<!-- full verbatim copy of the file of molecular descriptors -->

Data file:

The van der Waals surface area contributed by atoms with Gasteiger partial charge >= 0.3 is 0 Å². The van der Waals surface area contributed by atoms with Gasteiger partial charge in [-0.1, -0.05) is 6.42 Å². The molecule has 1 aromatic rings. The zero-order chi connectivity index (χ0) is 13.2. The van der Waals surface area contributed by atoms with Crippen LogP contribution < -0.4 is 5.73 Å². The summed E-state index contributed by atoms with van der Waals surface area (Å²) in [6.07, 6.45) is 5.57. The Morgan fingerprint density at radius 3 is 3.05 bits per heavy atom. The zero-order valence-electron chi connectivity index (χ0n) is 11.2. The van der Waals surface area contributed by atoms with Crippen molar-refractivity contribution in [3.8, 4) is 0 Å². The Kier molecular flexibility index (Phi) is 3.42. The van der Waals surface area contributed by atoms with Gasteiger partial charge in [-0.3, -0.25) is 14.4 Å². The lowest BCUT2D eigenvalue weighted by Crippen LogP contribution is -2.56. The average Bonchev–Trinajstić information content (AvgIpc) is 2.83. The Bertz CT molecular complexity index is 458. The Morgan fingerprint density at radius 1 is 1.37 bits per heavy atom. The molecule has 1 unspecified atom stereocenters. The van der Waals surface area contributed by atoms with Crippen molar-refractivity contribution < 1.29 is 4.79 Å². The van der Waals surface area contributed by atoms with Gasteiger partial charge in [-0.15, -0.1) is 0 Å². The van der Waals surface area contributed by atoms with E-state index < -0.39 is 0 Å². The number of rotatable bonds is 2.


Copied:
The van der Waals surface area contributed by atoms with Gasteiger partial charge >= 0.3 is 0 Å². The van der Waals surface area contributed by atoms with Gasteiger partial charge in [-0.1, -0.05) is 6.42 Å². The molecule has 1 aromatic rings. The zero-order chi connectivity index (χ0) is 13.2. The van der Waals surface area contributed by atoms with Crippen LogP contribution < -0.4 is 5.73 Å². The summed E-state index contributed by atoms with van der Waals surface area (Å²) in [6.07, 6.45) is 5.57. The Morgan fingerprint density at radius 3 is 3.05 bits per heavy atom. The zero-order valence-electron chi connectivity index (χ0n) is 11.2. The van der Waals surface area contributed by atoms with Crippen molar-refractivity contribution in [3.8, 4) is 0 Å². The Kier molecular flexibility index (Phi) is 3.42. The van der Waals surface area contributed by atoms with Gasteiger partial charge in [-0.3, -0.25) is 14.4 Å². The lowest BCUT2D eigenvalue weighted by Crippen LogP contribution is -2.56. The average Bonchev–Trinajstić information content (AvgIpc) is 2.83. The Bertz CT molecular complexity index is 458. The Morgan fingerprint density at radius 1 is 1.37 bits per heavy atom. The molecule has 1 unspecified atom stereocenters. The van der Waals surface area contributed by atoms with Crippen molar-refractivity contribution < 1.29 is 4.79 Å². The van der Waals surface area contributed by atoms with Gasteiger partial charge in [-0.15, -0.1) is 0 Å². The van der Waals surface area contributed by atoms with E-state index < -0.39 is 0 Å². The number of rotatable bonds is 2.